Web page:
An Open Innovation Dilemma

April 30, 2008  

As mentioned in my previous post, I decided to use open innovation for the development of a logo.  OK, it is quite small scale, but I wanted to see the results.

Here are two quick interesting observations.

Signal to Noise Ratio:  This is my favorite measure of the innovation process.  This is the ratio of a signal (what you want – that is, good ideas) to the noise (what you don’t want – the duds).  Higher ratios are better.  Traditional suggestion boxes have a low signal to noise ratio because you get ideas about everything, even things that don’t matter.  And although campaign-based innovation (including open innovation) can yield a higher signal to noise ration, unless you are quite specific with your brief, you will still get a fair amount of “noise.”  There has been more noise in this process than had I used just one designer.  But given the limited number of entries (<50), this has not been an issue.  Had there been thousands of entries – or if the designs being submitted were more complex (e.g., chemical compounds), the evaluation process would have been tedious.

Building on Ideas of Others: Here is the most interesting observation.  In the beginning, few designs were of interest.  But after a period of time, some good concepts emerged.  The website I am using, 99designs.com, allows the other designers to see every logo submitted. They can also see my feedback on which designs I like the most.  As I created my short-list, certain designers decided to ”build on” (plagiarize?) the concepts I liked.  Although this resulted in an improved design, it also presented an ethical dilemma.  Only one designer is awarded the prize.  Do I select the best design – even if it is a variation on earlier work by someone else?  Or do I do the “fair thing” and award to the person who developed the original concept? 

Building on the ideas of others is critical to innovation.  Let’s face it, most new ideas are just improvements on old ideas.  But financially-based, winner-take-all competitions can impede collaboration and innovation.  They may force knowledge/creative hording.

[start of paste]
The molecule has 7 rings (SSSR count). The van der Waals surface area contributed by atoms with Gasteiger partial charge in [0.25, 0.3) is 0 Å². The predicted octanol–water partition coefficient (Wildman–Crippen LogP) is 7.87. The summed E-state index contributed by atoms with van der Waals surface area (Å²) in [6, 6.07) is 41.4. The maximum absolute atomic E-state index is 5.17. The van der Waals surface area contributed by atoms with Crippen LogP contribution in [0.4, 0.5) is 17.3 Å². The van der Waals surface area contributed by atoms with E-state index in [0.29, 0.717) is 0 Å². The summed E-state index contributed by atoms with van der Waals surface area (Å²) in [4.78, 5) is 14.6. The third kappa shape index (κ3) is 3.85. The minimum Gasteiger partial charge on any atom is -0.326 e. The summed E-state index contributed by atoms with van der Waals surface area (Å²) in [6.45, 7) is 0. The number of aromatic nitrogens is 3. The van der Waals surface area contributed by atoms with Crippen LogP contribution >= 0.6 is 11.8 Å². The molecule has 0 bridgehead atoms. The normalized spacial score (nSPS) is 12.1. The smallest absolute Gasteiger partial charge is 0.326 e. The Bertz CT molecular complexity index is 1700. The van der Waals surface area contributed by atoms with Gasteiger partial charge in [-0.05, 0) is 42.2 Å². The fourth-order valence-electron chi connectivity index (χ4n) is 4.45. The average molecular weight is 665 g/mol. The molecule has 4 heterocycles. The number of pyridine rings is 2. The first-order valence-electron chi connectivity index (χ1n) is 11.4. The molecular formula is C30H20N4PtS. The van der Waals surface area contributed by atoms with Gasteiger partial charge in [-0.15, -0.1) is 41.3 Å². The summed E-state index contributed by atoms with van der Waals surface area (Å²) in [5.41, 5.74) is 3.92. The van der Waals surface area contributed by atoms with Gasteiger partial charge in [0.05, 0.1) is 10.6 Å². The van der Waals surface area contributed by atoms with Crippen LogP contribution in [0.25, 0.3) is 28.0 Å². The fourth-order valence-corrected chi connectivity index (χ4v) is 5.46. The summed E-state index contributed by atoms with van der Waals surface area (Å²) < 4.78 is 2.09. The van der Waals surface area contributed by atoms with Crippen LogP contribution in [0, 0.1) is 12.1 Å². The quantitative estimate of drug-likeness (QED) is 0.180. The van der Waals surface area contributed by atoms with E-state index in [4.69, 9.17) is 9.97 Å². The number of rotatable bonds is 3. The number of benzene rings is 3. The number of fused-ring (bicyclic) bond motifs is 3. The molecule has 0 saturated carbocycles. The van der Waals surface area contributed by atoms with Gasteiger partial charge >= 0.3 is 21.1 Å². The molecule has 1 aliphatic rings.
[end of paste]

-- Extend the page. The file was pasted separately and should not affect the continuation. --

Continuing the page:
In this situation, a reasonable solution might be for me to split the award money; a percentage to the person who developed the winning concept and a percentage to the person who developed the best final product.  But that is not an option with this open innovation website.

We want collaboration and open innovation.  Yet, if people feel their ideas are being stolen, this will have the opposite effect.

What thoughts/observations do you have on this topic?

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11 Responses to “An Open Innovation Dilemma”

  1. Mary on May 1st, 2008 7:31 pm

    The transition from a competitive to a cooperative economy is rife with difficulties, as your dilemma indicates.
    In a way, anyone submitting freely to the web loses ownership of that material. It will remain in perpetuity in the public domain. Can we collectively wrap our minds around this new generosity, this free sharing of property? It contradicts fundamental understanding of commerce. Yet the web is forcing us to change ….
    Your winner is the design itself, accredited to the entire community of participants in your event. Prize money, perhaps, could go to a selected charity.

  2. Karl Staib - Your Work Happiness Matters on May 1st, 2008 9:44 pm